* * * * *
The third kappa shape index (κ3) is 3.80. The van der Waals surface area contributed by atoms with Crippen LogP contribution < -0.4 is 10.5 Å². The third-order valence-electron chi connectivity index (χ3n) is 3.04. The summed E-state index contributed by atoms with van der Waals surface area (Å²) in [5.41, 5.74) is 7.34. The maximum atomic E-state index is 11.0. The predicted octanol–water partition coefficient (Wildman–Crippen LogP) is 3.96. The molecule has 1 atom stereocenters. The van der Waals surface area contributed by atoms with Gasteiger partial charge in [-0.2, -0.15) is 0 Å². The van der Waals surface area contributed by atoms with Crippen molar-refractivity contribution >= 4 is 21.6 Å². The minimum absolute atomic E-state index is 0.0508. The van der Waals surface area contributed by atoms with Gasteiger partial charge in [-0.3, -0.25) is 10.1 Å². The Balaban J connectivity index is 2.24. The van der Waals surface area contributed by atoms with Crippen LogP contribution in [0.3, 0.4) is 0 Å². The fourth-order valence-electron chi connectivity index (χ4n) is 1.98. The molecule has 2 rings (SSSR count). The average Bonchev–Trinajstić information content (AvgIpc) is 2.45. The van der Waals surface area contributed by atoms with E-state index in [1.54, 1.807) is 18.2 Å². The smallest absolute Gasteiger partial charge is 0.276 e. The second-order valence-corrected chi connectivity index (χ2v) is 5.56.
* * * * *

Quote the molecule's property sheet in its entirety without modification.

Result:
The third kappa shape index (κ3) is 3.80. The van der Waals surface area contributed by atoms with Crippen LogP contribution < -0.4 is 10.5 Å². The third-order valence-electron chi connectivity index (χ3n) is 3.04. The summed E-state index contributed by atoms with van der Waals surface area (Å²) in [5.41, 5.74) is 7.34. The maximum atomic E-state index is 11.0. The predicted octanol–water partition coefficient (Wildman–Crippen LogP) is 3.96. The molecule has 1 atom stereocenters. The van der Waals surface area contributed by atoms with Gasteiger partial charge in [-0.2, -0.15) is 0 Å². The van der Waals surface area contributed by atoms with Crippen molar-refractivity contribution >= 4 is 21.6 Å². The minimum absolute atomic E-state index is 0.0508. The van der Waals surface area contributed by atoms with Gasteiger partial charge in [-0.3, -0.25) is 10.1 Å². The Balaban J connectivity index is 2.24. The van der Waals surface area contributed by atoms with Crippen LogP contribution in [0.3, 0.4) is 0 Å². The fourth-order valence-electron chi connectivity index (χ4n) is 1.98. The molecule has 2 rings (SSSR count). The average Bonchev–Trinajstić information content (AvgIpc) is 2.45. The van der Waals surface area contributed by atoms with E-state index in [1.54, 1.807) is 18.2 Å². The smallest absolute Gasteiger partial charge is 0.276 e. The second-order valence-corrected chi connectivity index (χ2v) is 5.56.